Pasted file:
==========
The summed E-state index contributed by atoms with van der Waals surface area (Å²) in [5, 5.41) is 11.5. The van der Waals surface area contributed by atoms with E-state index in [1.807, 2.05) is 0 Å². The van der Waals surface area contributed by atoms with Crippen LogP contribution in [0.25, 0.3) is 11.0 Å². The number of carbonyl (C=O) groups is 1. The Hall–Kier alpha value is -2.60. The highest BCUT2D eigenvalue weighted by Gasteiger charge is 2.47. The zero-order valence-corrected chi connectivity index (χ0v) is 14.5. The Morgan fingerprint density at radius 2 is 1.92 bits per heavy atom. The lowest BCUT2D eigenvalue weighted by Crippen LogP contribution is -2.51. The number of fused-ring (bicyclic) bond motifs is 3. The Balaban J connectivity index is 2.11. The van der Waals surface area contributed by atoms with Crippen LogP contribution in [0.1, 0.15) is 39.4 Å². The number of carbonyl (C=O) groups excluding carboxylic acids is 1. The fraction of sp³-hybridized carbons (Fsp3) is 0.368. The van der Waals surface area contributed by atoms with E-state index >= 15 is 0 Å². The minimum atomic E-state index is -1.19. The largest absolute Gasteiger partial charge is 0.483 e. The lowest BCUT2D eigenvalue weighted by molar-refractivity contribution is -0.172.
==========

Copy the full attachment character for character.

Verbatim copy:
The summed E-state index contributed by atoms with van der Waals surface area (Å²) in [5, 5.41) is 11.5. The van der Waals surface area contributed by atoms with E-state index in [1.807, 2.05) is 0 Å². The van der Waals surface area contributed by atoms with Crippen LogP contribution in [0.25, 0.3) is 11.0 Å². The number of carbonyl (C=O) groups is 1. The Hall–Kier alpha value is -2.60. The highest BCUT2D eigenvalue weighted by Gasteiger charge is 2.47. The zero-order valence-corrected chi connectivity index (χ0v) is 14.5. The Morgan fingerprint density at radius 2 is 1.92 bits per heavy atom. The lowest BCUT2D eigenvalue weighted by Crippen LogP contribution is -2.51. The number of fused-ring (bicyclic) bond motifs is 3. The Balaban J connectivity index is 2.11. The van der Waals surface area contributed by atoms with Crippen LogP contribution in [0.1, 0.15) is 39.4 Å². The number of carbonyl (C=O) groups excluding carboxylic acids is 1. The fraction of sp³-hybridized carbons (Fsp3) is 0.368. The van der Waals surface area contributed by atoms with E-state index >= 15 is 0 Å². The minimum atomic E-state index is -1.19. The largest absolute Gasteiger partial charge is 0.483 e. The lowest BCUT2D eigenvalue weighted by molar-refractivity contribution is -0.172.